Ah, the pesky redirects! Some URLs redirect you to another URL, and by default, cURL doesn’t follow them. But with -L, you’re covered:

$ curl -L http://example.com

This tells cURL to follow any redirects until it reaches the final destination.

-d (Sending POST data)

For interacting with APIs or web forms, -d is your friend. It allows you to send POST data to the server.

$ curl -d "param1=value1&param2=value2" http://example.com/form

This sends the provided data as POST to the specified URL. Very handy for testing web forms or APIs!

-H (Adding custom headers)

Sometimes, you need to include custom headers in your request, like Content-Type or authentication tokens. -H makes it a breeze:

$ curl -H "Content-Type: application/json" -H "Authorization: Bearer YourTokenHere" http://example.com/api

This sends a request with the specified headers, which is crucial for many API interactions.

-X (Specifying request command)

While cURL defaults to GET requests, you can use -X to specify a different method, such as POST, PUT, DELETE, etc.

$ curl -X POST http://example.com/resource

This explicitly sets the request method to POST.

Real-world example

Let’s put it all together with a real-world example. Say you want to download a file, but it’s behind a redirect and requires a custom header for access:

$ curl -L -H "Authorization: Bearer YourTokenHere" -O http://example.com/redirectedfile.zip

This command combines the following redirects, setting a custom header and downloading the file with the original name.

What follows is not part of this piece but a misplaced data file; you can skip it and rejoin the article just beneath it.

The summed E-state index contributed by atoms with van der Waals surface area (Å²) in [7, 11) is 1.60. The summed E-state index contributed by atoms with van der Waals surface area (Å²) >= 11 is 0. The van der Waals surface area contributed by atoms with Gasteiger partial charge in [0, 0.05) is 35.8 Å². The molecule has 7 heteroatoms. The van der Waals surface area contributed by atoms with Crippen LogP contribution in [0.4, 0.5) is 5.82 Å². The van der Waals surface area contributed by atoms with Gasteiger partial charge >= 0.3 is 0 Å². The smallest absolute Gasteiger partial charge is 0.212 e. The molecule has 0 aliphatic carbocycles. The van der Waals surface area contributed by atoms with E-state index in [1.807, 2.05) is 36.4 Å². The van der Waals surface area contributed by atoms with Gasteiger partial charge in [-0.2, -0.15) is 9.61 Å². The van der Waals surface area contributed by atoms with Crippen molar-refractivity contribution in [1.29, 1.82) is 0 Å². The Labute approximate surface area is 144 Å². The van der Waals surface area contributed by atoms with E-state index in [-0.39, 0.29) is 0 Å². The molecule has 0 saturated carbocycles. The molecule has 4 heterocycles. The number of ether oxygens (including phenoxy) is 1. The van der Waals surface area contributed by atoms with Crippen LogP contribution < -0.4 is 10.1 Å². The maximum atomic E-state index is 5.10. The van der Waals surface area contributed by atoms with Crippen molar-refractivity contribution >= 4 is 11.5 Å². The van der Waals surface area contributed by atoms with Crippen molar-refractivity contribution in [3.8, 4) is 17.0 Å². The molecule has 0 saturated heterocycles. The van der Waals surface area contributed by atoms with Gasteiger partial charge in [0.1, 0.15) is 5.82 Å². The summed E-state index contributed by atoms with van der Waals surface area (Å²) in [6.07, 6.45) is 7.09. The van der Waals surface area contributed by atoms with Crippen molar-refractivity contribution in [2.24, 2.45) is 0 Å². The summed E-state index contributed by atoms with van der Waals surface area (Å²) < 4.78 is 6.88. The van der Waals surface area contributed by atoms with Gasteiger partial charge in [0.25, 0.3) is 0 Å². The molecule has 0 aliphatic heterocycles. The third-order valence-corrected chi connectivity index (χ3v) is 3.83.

Advanced uses of cURL

Diving deeper into the cURL toolbox, let’s explore some advanced uses that can significantly enhance your command-line prowess. These examples showcase cURL‘s versatility and its ability to handle complex tasks with ease.

Working with APIs

API interaction is a common task for developers, and cURL shines in this area. Let’s say you want to consume a RESTful API:

$ curl -H "Content-Type: application/json" -H "Authorization: API_KEY" -X GET "https://api.example.com/data"

In this command, we’re making a GET request to an API endpoint, passing in a content type of JSON and an authorization header. This pattern is fundamental when working with APIs that require authentication.

Uploading files

cURL can also upload files to a server using multipart/form-data, which is typical in file upload forms:

$ curl -F "file=@localfile.zip" http://example.com/upload

This command uploads localfile.zip to the server. The @ symbol indicates a file on your local filesystem. This is incredibly useful for automating uploads or integrating with CI/CD pipelines.